Footpaths under maintenance funding pressure

Local authorities are fighting to keep on top of the maintenance needs of public rights of way alongside a backdrop of increased public expectations, council place directors have said.

The findings come from the Association of Directors of Environment, Economy, Planning and Transport (ADEPT) third survey on the impact of COVID-19 on public rights of way.


ADEPT said authorities are also experiencing increased claims for unrecorded routes due to the proposed 2026 historic cut off set out in the Countryside and Rights of Way Act 2000.

The survey revealed that the average existing backlog of claims to amend the definitive map (the legal record of public rights of way) was 62 per authority. The average time to clear these backlogs with existing resource levels is estimated at 16 years.

Shona Butter, chair of ADEPT’s Public Rights of Way Group said: ‘Our Public Rights of Way Officers are responsible for a wide range of countryside services and we do not have enough staff even to manage existing works. Services have been hit by year on year budget cuts, so ADEPT would like to see more support for capital schemes and greater long-term funding certainty.’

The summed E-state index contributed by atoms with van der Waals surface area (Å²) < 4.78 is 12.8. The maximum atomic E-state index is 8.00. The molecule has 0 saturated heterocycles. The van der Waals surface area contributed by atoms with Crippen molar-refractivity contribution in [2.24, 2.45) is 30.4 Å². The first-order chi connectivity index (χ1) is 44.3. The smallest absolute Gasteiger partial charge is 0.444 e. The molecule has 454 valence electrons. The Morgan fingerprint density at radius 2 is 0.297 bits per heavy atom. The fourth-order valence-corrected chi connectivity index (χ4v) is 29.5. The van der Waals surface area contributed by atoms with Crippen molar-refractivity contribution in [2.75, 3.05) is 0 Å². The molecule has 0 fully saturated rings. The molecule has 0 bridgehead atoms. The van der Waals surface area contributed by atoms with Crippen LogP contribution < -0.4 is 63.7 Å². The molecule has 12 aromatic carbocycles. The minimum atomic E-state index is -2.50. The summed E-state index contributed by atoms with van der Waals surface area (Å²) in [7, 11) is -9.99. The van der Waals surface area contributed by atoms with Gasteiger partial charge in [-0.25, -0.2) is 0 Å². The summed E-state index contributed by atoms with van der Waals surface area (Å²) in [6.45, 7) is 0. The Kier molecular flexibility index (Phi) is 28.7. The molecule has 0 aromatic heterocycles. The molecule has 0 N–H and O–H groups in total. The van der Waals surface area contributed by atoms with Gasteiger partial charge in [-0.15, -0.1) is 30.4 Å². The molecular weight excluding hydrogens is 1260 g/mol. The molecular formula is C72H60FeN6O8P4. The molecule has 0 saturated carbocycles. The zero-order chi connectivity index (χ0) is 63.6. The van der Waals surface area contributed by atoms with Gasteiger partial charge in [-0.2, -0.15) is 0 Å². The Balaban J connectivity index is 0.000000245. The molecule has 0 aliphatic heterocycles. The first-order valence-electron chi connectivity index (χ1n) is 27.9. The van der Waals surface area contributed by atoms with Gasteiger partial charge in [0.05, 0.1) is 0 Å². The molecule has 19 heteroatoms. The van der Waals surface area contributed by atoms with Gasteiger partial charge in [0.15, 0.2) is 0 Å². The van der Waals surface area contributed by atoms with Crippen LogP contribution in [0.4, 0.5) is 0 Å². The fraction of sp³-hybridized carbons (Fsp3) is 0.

The survey ran from mid-January until the end of February 2021 and saw 85% of respondents reporting an increase in numbers using the public rights of way network, although some reported that numbers were lower than during the first lockdown in Spring 2020.

Respondents also reported a backlog of maintenance work on infrastructure such as bridges and gates, which has built up due to COVID-19 restrictions. Many reported that increased use and wet weather had created surface damage to footpaths.

This increase in use was cited by 62% of respondents as their top concern, with 52% naming budget and 45% citing lack of staff and resource. Increased budget was also cited as one of the top measures needed to support services, with 62% referring to long-term funding certainty.

Respondents also cited modification orders and deregulation, planning applications, climate and weather.

Rights of Way Officers from over 68 local authorities and nine national parks authorities across England and Wales responded to the survey, which was designed with the Institute of Public Rights of Way and Access Management (IPROW).

Chris Miller, president of IPROW, said: ‘The significant increases in use combined with the winter weather has left authorities fighting to keep on top of the required maintenance for paths alongside a backdrop of increased public expectations. Many authorities will need significant financial investment to ensure that the wide variety of benefits from outdoor access can be realised.’

The results of the survey can be found on the ADEPT website

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